You're solidly in the clear.
Posted: Thu Jan 27, 2011 4:34 am UTC
I don't see it as cheating unless your professor prohibits using SM for homework. Homework is not an exam. Looking into a solutions manual is not much different from coming to professor/TA's office hours and asking him a question about a difficult HW problem.
Posted: Thu Jan 27, 2011 4:40 am UTC
Alright, cool. I wasn't really sure exactly what a solutions manual was, but it sounded suspicious.
Posted: Sat Jan 29, 2011 6:48 pm UTC
Levi wrote:Alright, cool. I wasn't really sure exactly what a solutions manual was, but it sounded suspicious.
You probably should go and get the solution manual. They are usually useful study tools.
Posted: Sat Jan 29, 2011 11:48 pm UTC
Depending on the textbook, theres sometimes a students solution manual, which might list for example full solutions to all the odd numbered problems, with the expectation that instructors will assign even numbered problems. Those things tend to be quite useful, as neighbouring problems are often similar and can help you figure out what you're doing.
Some books don't have student solution manuals, and instead just have a handful of final answered list at the back of the book to serve a similar purpose.
Most books though also have an instructors solution manual, which would have full solutions to *every* problem in the book, and those are the things that students aren't meant to have (and indeed, those trying to purchase them generally need to prove they're instructors). I wouldn't necessarily say that a student having the instructors solution manual is inherently cheating though, as some professors make up their own problems rather than assign book problems, and in that case a student using the instructors solution manual as a study aid can be fine.
It's only when a course is assigning problems directly from the book, and someone is directly copying from the instrctors solution manual that it really becomes cheating imo. If someone happens to have the instructors manual and the assigned problems are in it, but they're using the manual to help them learn the material and ensuring they understand the solutions (as opposed to blindly copying) then that might still be technically cheating, but I wouldn't have any moral issues with it.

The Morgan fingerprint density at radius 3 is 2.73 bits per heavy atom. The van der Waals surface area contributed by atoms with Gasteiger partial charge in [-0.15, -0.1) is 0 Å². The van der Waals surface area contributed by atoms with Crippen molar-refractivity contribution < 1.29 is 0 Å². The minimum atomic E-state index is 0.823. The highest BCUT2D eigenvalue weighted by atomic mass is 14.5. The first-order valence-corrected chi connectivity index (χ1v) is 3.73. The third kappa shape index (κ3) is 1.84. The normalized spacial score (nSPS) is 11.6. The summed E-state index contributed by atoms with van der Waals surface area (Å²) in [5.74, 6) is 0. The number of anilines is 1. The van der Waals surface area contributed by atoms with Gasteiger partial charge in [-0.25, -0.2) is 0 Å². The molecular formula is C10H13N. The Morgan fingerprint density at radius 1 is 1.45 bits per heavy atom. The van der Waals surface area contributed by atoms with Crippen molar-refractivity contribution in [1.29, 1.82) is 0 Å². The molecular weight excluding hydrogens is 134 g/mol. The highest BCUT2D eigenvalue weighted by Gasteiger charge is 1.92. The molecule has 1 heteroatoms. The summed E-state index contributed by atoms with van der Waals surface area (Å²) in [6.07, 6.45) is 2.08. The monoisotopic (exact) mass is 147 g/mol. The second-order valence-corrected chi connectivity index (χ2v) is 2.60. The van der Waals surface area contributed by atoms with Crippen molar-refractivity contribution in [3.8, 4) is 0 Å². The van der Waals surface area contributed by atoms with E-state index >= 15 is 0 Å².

All the above said though, exams/quizes are almost always prepared by the instructor, and so it's unlikely that solutions (in the form of an answer key) would be floating around. If someone has been cheating on assignments, it's likely to show up on exams/quizes, so I wouldn't worry too much.
Posted: Wed Feb 02, 2011 6:26 am UTC
I've noticed this is more prevalent in physics classes with take home exams. Not like it helped most people I've known to cheat though. I never used the Manual and I still set the curves letting everyone else muddle in the 20-60 range. It's cheating, but finals are usually in-house so they're really just cheating themselves.
Posted: Sun Apr 24, 2011 10:22 am UTC
On a related note (not about exams, but paper writing), I found this article
from the Chronicle of Higher Education illuminating. "Ed Dante" is also an amusing alias.